Conservation

There are four areas of grassland adjacent to the lower Idle, which are subject to periodic flooding, and which provide habitat for wintering and breeding birds. They form the Idle Washlands Site of Special Scientific Interest (SSSI). Historically, a much greater area would have functioned in this way, but much of it is now cut off from the river by high flood defence banks. The Washlands SSSI once covered an area of 250 hectares, which was used as grazing pasture during the summer months and was often covered by shallow flooding in the winter, but during the 1980s, further flood defence work and land drainage reduced this area to 88 hectares. Some work has been carried out under the National Environment Programme to ensure that the wildfowl and wader habitat is not lost completely, and the Environment Agency have produced a water level management plan to further protect the SSSI. [47] Parts of the Mother Drain are also a designated SSSI. [48]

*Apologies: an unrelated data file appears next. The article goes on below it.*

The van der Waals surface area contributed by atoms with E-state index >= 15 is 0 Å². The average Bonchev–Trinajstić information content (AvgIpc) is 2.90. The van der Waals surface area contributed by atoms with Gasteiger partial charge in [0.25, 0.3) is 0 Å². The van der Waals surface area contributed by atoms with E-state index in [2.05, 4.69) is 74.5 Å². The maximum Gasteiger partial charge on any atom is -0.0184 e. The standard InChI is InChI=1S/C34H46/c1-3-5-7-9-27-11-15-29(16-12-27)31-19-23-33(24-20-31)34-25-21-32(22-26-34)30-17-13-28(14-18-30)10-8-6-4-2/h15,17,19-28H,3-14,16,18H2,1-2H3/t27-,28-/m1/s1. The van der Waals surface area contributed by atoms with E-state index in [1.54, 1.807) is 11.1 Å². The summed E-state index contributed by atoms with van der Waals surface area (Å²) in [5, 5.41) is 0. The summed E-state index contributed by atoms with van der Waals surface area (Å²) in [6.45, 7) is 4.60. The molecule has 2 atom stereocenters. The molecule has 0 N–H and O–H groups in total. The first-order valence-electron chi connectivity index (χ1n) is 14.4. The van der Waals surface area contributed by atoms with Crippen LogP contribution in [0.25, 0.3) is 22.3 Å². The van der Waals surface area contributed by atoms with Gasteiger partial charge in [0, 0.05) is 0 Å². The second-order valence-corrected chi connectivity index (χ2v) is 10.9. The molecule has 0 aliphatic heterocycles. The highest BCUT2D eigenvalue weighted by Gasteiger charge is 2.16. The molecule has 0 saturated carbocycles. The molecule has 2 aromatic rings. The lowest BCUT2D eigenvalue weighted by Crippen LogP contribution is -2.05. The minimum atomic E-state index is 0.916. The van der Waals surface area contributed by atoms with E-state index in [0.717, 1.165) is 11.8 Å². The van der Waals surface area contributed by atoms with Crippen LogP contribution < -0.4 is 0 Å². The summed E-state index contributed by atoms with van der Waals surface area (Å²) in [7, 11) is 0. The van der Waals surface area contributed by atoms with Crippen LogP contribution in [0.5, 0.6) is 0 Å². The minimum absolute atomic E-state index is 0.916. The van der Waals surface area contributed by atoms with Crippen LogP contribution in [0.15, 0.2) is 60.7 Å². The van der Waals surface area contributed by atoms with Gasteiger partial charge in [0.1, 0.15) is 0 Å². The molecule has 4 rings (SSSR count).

Further up-river, some 781 acres (316 ha) of the Sutton and Lound gravel pits have been designated as an SSSI since 2002. [49] They were part of an active quarrying operation run by the construction group Tarmac between the late 1940s and 2012. Tarmac sold part of the quarry to the Nottinghamshire Wildlife Trust in 1989, and after years of restoration work, the SSSI designation was achieved. It is now known as the Idle Valley Nature Reserve, and a building to house the Rural Learning Centre was completed in 2008, overlooking Belmoor Lake. Tarmac gave the Trust further land in 2009, as quarrying operations wound down, and the reserve was extended as land was acquired from Hanson Quarries. When EDF Energy closed their paraformaldehyde disposal plant in the 1990s, the settling lagoons became part of the reserve, although most of their site was returned to farmland. A total of 1,100 acres (450 ha) are now managed by the Trust, making it one of the largest nature conservation sites in the East Midlands. [50]